The other simple thing that Catholics can do is to take more control over the money. Anyone who has worked in politics or business knows that the control of money is the source of all temporal power. Pastors, whether of a parish or a diocese, who have absolute control over the money will usually begin to rule absolutely. The other dimension of this is the on-going revelations of fraud and dishonesty that the present system affords. Millions of dollars donated to the church have been stolen, squandered, and it is not possible to recover the money. But it is easy to set up a not-for-profit corporation, write simple rules of operation, take contributions by check only, assign a code number to each person or family, publish weekly contributions on a web site, etc The parishioners get their tax deduction and yet the money is still controlled by the parishioners.
I am not such a dreamer that I think everyone will join up instantly, but if 50% did, it would make a huge impact, and the door would always be open for more to join. I do believe that many good priests would support this arrangement, because it is good for the community and good for the priest too. I have no doubt that most bishops would oppose it, because they now can tell the parish how much money they will take from the collections for diocesan support. They would be reduced to negotiating.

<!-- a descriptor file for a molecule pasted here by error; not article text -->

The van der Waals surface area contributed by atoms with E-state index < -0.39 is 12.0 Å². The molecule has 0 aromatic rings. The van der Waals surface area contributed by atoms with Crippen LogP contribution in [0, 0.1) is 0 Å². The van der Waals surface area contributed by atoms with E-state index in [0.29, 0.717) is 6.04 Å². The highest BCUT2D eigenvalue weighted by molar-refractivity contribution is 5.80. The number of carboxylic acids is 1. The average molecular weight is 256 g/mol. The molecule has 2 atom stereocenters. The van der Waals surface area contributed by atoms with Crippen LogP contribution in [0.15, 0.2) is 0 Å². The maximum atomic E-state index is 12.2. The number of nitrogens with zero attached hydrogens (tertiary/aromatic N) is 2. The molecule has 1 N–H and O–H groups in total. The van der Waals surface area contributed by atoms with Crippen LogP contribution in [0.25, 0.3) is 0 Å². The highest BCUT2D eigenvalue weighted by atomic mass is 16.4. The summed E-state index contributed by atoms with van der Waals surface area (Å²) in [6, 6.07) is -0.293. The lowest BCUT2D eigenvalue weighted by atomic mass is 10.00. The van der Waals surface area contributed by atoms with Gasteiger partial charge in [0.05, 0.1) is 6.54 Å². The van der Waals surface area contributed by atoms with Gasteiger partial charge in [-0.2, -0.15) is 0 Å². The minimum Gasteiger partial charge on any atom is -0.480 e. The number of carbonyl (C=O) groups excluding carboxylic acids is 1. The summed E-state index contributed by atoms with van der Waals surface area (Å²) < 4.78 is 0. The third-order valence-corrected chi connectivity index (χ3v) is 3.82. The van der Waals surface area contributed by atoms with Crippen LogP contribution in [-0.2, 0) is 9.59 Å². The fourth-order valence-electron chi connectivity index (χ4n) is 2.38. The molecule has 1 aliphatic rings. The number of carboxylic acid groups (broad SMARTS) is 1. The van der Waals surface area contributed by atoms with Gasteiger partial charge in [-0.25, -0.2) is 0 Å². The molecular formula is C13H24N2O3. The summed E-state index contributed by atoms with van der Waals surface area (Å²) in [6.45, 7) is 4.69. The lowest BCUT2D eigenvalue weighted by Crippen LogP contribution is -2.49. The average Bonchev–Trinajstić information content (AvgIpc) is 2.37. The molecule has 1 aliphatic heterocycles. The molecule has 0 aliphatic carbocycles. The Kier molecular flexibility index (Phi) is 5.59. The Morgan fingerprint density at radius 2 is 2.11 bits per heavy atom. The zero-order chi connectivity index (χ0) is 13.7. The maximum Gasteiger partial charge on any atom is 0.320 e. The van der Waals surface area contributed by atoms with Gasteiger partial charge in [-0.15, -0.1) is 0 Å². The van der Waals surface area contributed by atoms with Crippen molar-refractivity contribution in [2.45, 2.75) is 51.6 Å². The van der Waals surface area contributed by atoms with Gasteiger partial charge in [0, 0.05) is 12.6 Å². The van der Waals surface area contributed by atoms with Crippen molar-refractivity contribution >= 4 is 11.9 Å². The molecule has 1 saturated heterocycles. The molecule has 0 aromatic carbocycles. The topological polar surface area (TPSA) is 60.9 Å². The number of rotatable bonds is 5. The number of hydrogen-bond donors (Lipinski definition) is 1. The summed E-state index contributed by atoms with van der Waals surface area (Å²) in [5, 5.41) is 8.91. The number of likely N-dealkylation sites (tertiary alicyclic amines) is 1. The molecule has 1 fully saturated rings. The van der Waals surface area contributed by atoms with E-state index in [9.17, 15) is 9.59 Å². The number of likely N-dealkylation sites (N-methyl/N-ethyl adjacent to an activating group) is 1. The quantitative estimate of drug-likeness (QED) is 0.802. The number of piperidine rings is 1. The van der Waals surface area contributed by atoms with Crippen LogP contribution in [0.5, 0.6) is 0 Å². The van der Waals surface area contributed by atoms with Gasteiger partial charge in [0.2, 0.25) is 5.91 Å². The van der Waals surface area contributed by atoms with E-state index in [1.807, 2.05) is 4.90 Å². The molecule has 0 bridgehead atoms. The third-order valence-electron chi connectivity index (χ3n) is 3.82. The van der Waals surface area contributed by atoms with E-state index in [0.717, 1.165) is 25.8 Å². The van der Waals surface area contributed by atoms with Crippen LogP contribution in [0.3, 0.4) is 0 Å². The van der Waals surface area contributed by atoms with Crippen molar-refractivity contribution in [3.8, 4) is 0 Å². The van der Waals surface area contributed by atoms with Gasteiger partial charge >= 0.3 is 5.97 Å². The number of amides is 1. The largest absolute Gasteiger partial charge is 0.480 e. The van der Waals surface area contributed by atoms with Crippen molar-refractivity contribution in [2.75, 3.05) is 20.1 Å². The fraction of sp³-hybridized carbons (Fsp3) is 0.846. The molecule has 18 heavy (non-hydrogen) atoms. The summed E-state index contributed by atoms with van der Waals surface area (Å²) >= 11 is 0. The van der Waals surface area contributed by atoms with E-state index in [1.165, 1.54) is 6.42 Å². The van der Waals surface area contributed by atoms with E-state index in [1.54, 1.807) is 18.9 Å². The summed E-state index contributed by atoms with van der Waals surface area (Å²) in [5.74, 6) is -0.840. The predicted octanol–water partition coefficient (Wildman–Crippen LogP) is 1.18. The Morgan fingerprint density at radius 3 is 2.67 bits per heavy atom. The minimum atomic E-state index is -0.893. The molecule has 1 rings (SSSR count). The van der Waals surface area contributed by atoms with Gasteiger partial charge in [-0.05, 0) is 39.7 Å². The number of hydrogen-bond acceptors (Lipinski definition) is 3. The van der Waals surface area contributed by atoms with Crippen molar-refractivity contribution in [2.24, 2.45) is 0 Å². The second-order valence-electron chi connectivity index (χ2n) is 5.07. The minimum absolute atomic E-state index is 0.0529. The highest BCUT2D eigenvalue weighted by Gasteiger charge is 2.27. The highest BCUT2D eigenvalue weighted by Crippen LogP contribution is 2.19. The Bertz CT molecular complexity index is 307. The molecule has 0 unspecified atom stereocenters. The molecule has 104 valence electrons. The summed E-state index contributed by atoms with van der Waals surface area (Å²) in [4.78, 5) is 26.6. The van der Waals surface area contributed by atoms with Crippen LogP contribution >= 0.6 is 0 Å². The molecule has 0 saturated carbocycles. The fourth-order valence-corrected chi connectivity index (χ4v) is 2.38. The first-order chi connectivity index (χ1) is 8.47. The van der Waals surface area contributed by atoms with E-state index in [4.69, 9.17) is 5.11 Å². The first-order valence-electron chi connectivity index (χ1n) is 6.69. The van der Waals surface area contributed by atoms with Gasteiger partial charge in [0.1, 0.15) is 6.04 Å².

Another factor in renewal are IEC’s (Intentional Eucharistic Communities) . They concentrate on the reality of church as community, and usually try to function as a small parish; as such they involve more people than those who can fit around a table, and are more complicated to manage. Many started up after Vatican II and have been vibrant organizations, but presently they have a difficulty in attracting new, younger members. Most of them feel they need an ordained priest for the Eucharistic liturgy. There is no reason why one could not be involved in both an IEC and in a Eucharistic meal group.